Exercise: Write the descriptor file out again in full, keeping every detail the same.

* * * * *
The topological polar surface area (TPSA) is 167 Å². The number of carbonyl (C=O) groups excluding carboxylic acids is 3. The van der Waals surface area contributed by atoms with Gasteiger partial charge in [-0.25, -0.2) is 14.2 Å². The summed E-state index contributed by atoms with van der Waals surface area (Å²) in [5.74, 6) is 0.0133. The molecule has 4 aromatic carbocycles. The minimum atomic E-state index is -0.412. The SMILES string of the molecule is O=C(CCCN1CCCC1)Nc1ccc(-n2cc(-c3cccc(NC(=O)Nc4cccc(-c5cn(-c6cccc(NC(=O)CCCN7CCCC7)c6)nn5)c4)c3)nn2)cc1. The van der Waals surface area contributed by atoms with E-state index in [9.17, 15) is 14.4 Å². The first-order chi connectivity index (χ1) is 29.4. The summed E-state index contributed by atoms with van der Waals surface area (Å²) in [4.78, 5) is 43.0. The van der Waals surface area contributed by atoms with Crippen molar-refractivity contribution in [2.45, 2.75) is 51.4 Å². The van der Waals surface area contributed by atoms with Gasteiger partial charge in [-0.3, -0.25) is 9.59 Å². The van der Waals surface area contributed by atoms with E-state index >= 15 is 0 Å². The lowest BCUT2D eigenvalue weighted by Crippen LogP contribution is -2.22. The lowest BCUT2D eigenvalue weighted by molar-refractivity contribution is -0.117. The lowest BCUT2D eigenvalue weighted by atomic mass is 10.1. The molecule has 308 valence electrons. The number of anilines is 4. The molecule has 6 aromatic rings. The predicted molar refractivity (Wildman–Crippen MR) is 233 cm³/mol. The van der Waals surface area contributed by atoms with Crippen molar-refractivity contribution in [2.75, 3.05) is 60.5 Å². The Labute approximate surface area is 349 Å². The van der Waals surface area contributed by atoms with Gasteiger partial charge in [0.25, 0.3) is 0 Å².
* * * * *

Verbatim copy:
The topological polar surface area (TPSA) is 167 Å². The number of carbonyl (C=O) groups excluding carboxylic acids is 3. The van der Waals surface area contributed by atoms with Gasteiger partial charge in [-0.25, -0.2) is 14.2 Å². The summed E-state index contributed by atoms with van der Waals surface area (Å²) in [5.74, 6) is 0.0133. The molecule has 4 aromatic carbocycles. The minimum atomic E-state index is -0.412. The SMILES string of the molecule is O=C(CCCN1CCCC1)Nc1ccc(-n2cc(-c3cccc(NC(=O)Nc4cccc(-c5cn(-c6cccc(NC(=O)CCCN7CCCC7)c6)nn5)c4)c3)nn2)cc1. The van der Waals surface area contributed by atoms with E-state index in [9.17, 15) is 14.4 Å². The first-order chi connectivity index (χ1) is 29.4. The summed E-state index contributed by atoms with van der Waals surface area (Å²) in [4.78, 5) is 43.0. The van der Waals surface area contributed by atoms with Crippen molar-refractivity contribution in [2.45, 2.75) is 51.4 Å². The van der Waals surface area contributed by atoms with Gasteiger partial charge in [-0.3, -0.25) is 9.59 Å². The van der Waals surface area contributed by atoms with E-state index >= 15 is 0 Å². The lowest BCUT2D eigenvalue weighted by Crippen LogP contribution is -2.22. The lowest BCUT2D eigenvalue weighted by molar-refractivity contribution is -0.117. The lowest BCUT2D eigenvalue weighted by atomic mass is 10.1. The molecule has 308 valence electrons. The number of anilines is 4. The molecule has 6 aromatic rings. The predicted molar refractivity (Wildman–Crippen MR) is 233 cm³/mol. The van der Waals surface area contributed by atoms with Crippen molar-refractivity contribution in [2.75, 3.05) is 60.5 Å². The Labute approximate surface area is 349 Å². The van der Waals surface area contributed by atoms with Gasteiger partial charge in [0.25, 0.3) is 0 Å².